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Strengthening Father-Daughter Relationships

By Linda Nielsen

father_daughter.jpgWhy should teachers, counselors, and parents pay more attention to father-daughter relationships? Because, throughout her lifetime, a daughter is profoundly affected by the kind of relationship she has with her father—often more so than by her relationship with her mother. The girl who grows up having a comfortable, communicative, supportive relationship with her father generally has advantages over other girls when it comes to:

  • Academic achievement and future jobs and incomes—especially in areas related to science, math, and technology;
  • Avoiding teenage pregnancy and early marriage;
  • Being self-confident and self-reliant;
  • Setting long-term goals;
  • Avoiding emotionally or physically abusive relationships;
  • Resisting peer pressure to have premature sex, smoke, drink alcohol, or take drugs;
  • Not being overly dependent on boys in order to feel good about herself;
  • Asserting her opinions and standing up for her beliefs;
  • Dealing well with people in authority (teachers, employers, etc.);
  • A willingness to try new things and accept challenging tasks; and
  • Having less chance of becoming depressed or developing an eating disorder.

So what can parents, teachers, and counselors do to help fathers and daughters create more meaningful, more personal, more communicative relationships?


1. Spread the word: Stop demeaning or dismissing dads

Our first step is to get the message across to everyone in the school and in the family that the father-daughter relationship is vital and needs to be appreciated and strengthened. We need to help others recognize the many demeaning, demoralizing beliefs they hold about fathers-beliefs that hurt father-daughter relationships. One way to raise awareness is to distribute the quiz—especially to fathers and to daughters.


2. Encourage more father-daughter time

We can also help daughters and fathers strengthen their relationships by seeing to it that they spend more time alone with each other—time without other family members around. As fathers and daughters spend more private time with one another, they have more opportunities to communicate honestly and comfortably about meaningful, personal matters. Not only mothers and stepmothers must be helped to feel more comfortable with this idea; teachers and counselors must also realize that it's not weird or strange or inappropriate for a father and daughter to spend time alone with each other, even during the daughter's teenage years.

Here is one way fathers and daughters can become more comfortable spending time alone with each other and get to know one another on a more personal level. As a daughter, ask your father to choose 10 pictures of himself from different times in his life—especially his childhood and teenage years. Be sure to ask him to include a picture of his father. Then ask him to spend an hour telling you stories about the pictures—in a quiet place where the two of you can talk privately.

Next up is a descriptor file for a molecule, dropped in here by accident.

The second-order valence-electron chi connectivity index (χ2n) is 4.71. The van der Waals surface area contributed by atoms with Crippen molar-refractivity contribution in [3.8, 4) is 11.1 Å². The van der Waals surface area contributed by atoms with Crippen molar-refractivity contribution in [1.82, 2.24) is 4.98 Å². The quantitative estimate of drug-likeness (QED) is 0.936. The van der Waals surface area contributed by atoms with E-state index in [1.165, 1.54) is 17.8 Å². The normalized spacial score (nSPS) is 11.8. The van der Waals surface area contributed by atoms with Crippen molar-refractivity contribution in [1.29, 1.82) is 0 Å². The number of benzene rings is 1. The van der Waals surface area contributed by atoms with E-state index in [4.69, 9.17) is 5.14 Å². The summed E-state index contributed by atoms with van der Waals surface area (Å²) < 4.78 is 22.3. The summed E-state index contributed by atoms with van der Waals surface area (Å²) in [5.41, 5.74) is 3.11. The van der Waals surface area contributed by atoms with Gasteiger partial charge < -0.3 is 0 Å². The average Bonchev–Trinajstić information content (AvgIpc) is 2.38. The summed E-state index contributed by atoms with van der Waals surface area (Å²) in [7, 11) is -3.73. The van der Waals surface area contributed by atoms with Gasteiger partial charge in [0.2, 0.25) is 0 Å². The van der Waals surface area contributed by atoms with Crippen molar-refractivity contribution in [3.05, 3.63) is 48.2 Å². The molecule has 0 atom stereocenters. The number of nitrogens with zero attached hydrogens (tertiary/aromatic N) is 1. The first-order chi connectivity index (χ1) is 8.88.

3. Help daughters develop positive relationships with their fathers

As a parent, teacher, or counselor, you are in a position to help daughters understand how important their relationships with their fathers are and to help them recognize the ways in which they may be pushing their fathers away. Suggest that daughters take the quiz in order to see how they may or may not be sharing those parts of themselves that will encourage more open and communicative relationships with their fathers.

Parents in particular—both moms and dads—can strengthen father-daughter relationships in the following ways:

  • Be sure dad spends at least two hours a week alone with his daughter.
  • Watch movies together about positive father-daughter relationships: Fly Away Home, To Kill a Mockingbird, A Soldier's Daughter Never Cries, etc.
  • Read books that show fathers being just as competent as mothers in parenting their daughters. Books may include I Live with Daddy, by Judith Vigna; Night Shift Daddy, by Eileen Spinelli; and Two Old Potatoes and Me, by John Coy.
  • Watch commercials together with your daughter and talk about the ones that make the father look stupid or incompetent.

Using these tools can do a lot to raise awareness of the importance of father-daughter relationships and help families create these loving and powerful bonds.


Linda Nielsen, Ed.D., is a nationally recognized expert on father-daughter relationships. An adolescent psychologist and college professor for more than 30 years, she has taught the only college course in the country devoted exclusively to father-daughter relationships. Her work has been widely cited in The Christian Science Monitor, on National Public Radio, and in a public television documentary on fathers and daughters released in June 2005. Nielsen is the author of Embracing Your Father: How to Build the Relationship You've Always Wanted with Your Dad (McGraw-Hill, 2004).